For a number of years, the district has explicitly implemented a comprehensive and interconnected set of programs and high impact strategies in support of the safety and well being of all members of the school community.
Our adoption of the Community of Caring program continues to focus efforts on character development through a focus on the key values of Caring, Respect, Responsibility, Trust, and Family.
This year the district is further deepening its focus on social and emotional learning, by adopting the Yale University, Center for Emotional Intelligence’s RULER Program, through which students will learn to Recognize, Understand, Label, Express, and Regulate their emotions.
Our strong relationship with the Dracut Police Department, through our School Resource Officer program and our ongoing collaboration, along with the enhancements to the physical security of our schools, are tangible examples of our commitment to the safety of the school community.
Our partnership with Sandy Hook Promise, a national non-profit organization founded and led by several family members whose loved ones were killed at Sandy Hook Elementary School on December 14, 2012 may be seen as a component that bridges our efforts to teach students the skills needed to become vibrant, caring, and emotionally literate individuals with the terribly real need to keep everyone in our community safe.
That partnership has included participation in school-wide activities like Start With Hello, threat assessment training for employees to assist in identifying unsafe situations, and training for middle and high school students in the Say Something program, which teaches students to tell adults when they may have seen or heard something that is potentially dangerous.
Today, I am happy to announce the launch of the “Say Something Anonymous Reporting System” (SS-ARS) for members of Richardson Middle School and Dracut High School communities. This program teaches students, teachers, and administrators how to recognize warning signs and signals, especially within social media, of individuals who may be a threat to themselves or others and Say Something to a trusted adult OR use its anonymous reporting system. Specifically, the program educates participants to:
- Recognize the signs and signals of at-risk behaviors – especially within social media
- Take every sign and signal seriously; act quickly to get help by talking to a trusted adult OR
- Report it anonymously through SS-ARS 24/7 Crisis Center, mobile app, or website
- Respond to and manage a submitted, non-life threatening tip via administrator teams at the school level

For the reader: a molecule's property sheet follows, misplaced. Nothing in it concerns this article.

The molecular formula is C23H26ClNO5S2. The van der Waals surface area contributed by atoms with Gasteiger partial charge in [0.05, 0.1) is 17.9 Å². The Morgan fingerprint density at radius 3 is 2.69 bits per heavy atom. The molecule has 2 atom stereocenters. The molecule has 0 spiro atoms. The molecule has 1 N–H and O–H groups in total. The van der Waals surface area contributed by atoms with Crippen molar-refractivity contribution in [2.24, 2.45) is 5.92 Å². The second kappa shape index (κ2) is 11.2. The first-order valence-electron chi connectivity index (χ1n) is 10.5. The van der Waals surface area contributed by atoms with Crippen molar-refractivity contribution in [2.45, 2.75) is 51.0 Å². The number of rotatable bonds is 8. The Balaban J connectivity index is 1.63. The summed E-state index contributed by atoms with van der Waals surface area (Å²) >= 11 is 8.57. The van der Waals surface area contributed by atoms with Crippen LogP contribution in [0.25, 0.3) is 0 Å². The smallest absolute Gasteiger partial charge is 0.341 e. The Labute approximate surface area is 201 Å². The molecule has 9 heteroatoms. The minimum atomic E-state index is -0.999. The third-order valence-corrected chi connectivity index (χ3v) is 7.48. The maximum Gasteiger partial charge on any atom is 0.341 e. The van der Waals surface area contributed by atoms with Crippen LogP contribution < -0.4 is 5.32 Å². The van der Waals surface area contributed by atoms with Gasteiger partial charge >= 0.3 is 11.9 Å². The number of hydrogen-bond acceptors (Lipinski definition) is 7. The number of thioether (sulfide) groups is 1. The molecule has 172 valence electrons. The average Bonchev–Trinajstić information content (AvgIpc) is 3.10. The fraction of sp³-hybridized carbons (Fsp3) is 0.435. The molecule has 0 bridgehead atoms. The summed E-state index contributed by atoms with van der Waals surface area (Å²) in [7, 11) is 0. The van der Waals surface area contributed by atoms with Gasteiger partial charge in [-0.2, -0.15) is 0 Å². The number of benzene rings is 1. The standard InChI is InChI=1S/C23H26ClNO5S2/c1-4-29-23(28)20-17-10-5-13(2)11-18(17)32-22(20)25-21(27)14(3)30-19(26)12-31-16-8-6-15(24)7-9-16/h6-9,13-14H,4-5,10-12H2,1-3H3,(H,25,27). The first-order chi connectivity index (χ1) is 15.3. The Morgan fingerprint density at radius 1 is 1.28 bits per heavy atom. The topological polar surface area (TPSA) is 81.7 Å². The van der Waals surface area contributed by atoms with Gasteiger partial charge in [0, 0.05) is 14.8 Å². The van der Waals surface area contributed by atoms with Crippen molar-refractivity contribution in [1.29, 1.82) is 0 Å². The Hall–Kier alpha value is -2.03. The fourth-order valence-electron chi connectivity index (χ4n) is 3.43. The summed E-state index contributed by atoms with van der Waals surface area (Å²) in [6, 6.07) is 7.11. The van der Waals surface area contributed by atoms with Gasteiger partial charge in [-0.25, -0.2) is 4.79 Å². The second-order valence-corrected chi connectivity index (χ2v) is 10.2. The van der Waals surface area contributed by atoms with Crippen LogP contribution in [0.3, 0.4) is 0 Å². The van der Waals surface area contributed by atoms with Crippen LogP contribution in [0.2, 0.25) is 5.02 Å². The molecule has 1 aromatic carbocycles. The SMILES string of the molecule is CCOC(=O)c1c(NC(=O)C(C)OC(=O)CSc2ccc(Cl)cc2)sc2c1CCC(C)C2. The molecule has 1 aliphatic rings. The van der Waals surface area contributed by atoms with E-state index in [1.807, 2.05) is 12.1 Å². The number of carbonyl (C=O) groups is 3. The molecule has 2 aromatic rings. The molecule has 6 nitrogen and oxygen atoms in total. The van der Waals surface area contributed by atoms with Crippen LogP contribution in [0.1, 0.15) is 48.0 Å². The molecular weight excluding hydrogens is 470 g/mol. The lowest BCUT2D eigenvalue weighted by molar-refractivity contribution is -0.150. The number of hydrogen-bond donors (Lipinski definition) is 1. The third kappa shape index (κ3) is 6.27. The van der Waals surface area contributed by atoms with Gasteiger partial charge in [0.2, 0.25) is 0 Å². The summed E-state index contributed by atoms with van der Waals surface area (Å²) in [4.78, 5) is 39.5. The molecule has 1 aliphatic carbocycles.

- Respond to and manage a submitted, life-threatening tip via a multi-disciplinary team of administrators and public safety officials
- Sustain the curriculum and awareness via student clubs, in-school activities and call-to-action weeks
Our students often are aware of the problems their peers are facing, so we must empower them to know the danger signs and give them the tools to help each other with the assistance of trained and caring adults. With most conversations between adolescents taking place on social media, it is critical that we teach our students to be looking out for one another. SS-ARS teaches them what to look for in text, video and photos while empowering them to act quickly to help a fellow student.
This system leverages the power, talent, and expertise of a professionally staffed 24/7 crisis center, members of the Dracut Police when a life-threatening tip is provided, and administrators and professionally trained staff of the Dracut Public Schools. As one of the first school districts in Massachusetts to adopt the Say Something Anonymous Reporting System, the Dracut Public Schools thanks the Dracut Police Department and Sandy Hook Promise for their ongoing support.
The SS-ARS program is being provided through Sandy Hook Promise (SHP), a nation-wide non-profit organization. SHP’s programs are in 50 states – with 7,000+ schools and over 3.5 million students and adults trained. They have a track record, reputation, and knowledge of how to work effectively with students, parents, and teachers to improve school safety and culture. The program is age-appropriate and research-based. They also have funding to provide and sustain the program at no cost to the district.
A detailed parent guide may be found here: Say Something Anonymous Reporting System Parent Guide. If you have questions or concerns, please do not hesitate to call or email me directly.